Libraries as Language Hubs
Dewey Decimal Classification — 400-499 Language Library
By Guest Contributor Linda Maxie
If you are interested in language, whether in your native language or those foreign to you, check out this section of the Dewey Decimal Classification system at your local public library. While the Language division, shelved in 400-499, is typically the smallest in most public libraries, its treasures are worth plundering if you care about language.
Dictionaries, grammar books, and style guides abound here. Of course, the reference sources will vary according to the library you visit. For example, if you live in an area with a large population of Vietnamese immigrants, you will find more books on the Vietnamese language. Since funding is limited, libraries spend the most money on items of the highest interest to their patrons.
In addition to the regular books in this section, be sure to explore the 400s reference section. Most libraries still maintain reference departments, which are a natural home for many language materials. It may or may not be possible to check these out, but if you are a language lover, they will keep you happy for hours.
In addition to the writing and speaking aids discussed above, you can find books on linguistics, etymologies, phonetics, and sign languages in your library. Scroll to the last section of this article for a few examples of titles you may find here.
Libraries and Literacy
Libraries and literacy pair together like wine and cheese; each complements the other. While literacy is bandied about for all sorts of things, like digital proficiency, Merriam-Webster defines literacy simply as the ability to read and comprehend short passages.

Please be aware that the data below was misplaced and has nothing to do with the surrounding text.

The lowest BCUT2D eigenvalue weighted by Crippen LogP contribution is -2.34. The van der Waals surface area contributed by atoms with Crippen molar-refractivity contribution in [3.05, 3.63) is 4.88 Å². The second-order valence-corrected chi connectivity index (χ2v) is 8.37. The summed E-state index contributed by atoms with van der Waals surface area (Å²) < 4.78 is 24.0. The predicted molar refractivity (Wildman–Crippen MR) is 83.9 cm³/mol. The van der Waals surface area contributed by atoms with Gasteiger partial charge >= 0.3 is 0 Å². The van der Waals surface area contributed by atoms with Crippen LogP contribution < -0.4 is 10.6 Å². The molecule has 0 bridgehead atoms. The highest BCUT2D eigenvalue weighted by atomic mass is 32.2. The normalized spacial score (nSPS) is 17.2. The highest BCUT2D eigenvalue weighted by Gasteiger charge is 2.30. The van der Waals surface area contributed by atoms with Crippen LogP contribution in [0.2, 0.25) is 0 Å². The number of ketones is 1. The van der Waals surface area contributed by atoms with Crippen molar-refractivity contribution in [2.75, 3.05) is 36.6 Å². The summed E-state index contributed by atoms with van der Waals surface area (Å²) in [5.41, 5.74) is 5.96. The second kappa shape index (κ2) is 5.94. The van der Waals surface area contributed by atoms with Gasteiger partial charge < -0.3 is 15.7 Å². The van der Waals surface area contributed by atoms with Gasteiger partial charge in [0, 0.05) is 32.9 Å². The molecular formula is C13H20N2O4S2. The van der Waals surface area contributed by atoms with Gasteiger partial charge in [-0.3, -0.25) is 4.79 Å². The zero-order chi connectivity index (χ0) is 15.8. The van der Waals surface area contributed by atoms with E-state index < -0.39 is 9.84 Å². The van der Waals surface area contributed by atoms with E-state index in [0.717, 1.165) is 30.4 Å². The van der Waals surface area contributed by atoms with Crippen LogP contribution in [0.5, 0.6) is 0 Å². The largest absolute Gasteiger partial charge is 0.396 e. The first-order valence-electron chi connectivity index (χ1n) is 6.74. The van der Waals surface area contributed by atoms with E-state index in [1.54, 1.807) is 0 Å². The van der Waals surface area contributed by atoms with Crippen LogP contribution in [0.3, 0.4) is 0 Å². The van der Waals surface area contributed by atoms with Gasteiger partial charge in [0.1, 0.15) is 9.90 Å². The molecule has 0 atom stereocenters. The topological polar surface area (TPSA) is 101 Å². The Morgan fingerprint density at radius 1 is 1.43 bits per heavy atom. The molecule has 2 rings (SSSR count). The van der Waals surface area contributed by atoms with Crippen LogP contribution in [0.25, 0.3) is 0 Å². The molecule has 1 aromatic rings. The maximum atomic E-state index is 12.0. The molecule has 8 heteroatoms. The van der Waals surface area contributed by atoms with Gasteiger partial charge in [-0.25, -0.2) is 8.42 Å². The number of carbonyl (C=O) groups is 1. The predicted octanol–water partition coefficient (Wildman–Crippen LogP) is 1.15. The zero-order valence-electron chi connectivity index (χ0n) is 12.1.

To aid with this, many public libraries offer free literacy programs to their patrons. Some of these programs involve leveled-reading materials (materials written on a specific grade level), classes, and tutoring.
According to the Public Library Association, roughly 43 million Americans struggle with basic reading skills. Nearly one-third of these were born and raised in the U.S. These figures cut across all races, ethnicities, and geographical locations.
Libraries seek to increase literacy in all sorts of ways. One of these is providing supplemental reading materials for school students. These books help because school libraries often earmark their limited budgets to purchase materials that support the school’s curriculum.
English as Second Language (ESL) students and teachers can find bonus materials to help with their instruction. Even if a local library doesn’t offer classes or tutoring, people seeking to improve their reading skills or learn English can employ Reading While Listening (RWL). Many libraries have both the audio version of a book and the readable version, whether in eBook or print format. So, if you check out the audio and visual versions of any work, you can listen while reading along. Doing so increases comprehension, aids pronunciation, and builds vocabulary.
For more information on libraries and literacy, see Public Libraries, September/October 2022. The magazine is a production of the Public Library Association in the U.S. The issue’s article “Building a Literacy Collection to Support Adult Learners” by Amy Hartman lists the following three websites for ESL students and other adults learning to read:
Reading Skills for Today’s Adults contains leveled stories aimed at adult interests.
The Times in Plain English offers news stories in an accessible format.
Reading Skills for Healthcare Workers has leveled health information.
Libraries frequently welcome volunteers for literacy programs. If you or an organization you belong to would be interested in helping, contact your local library to see if they have a program for you.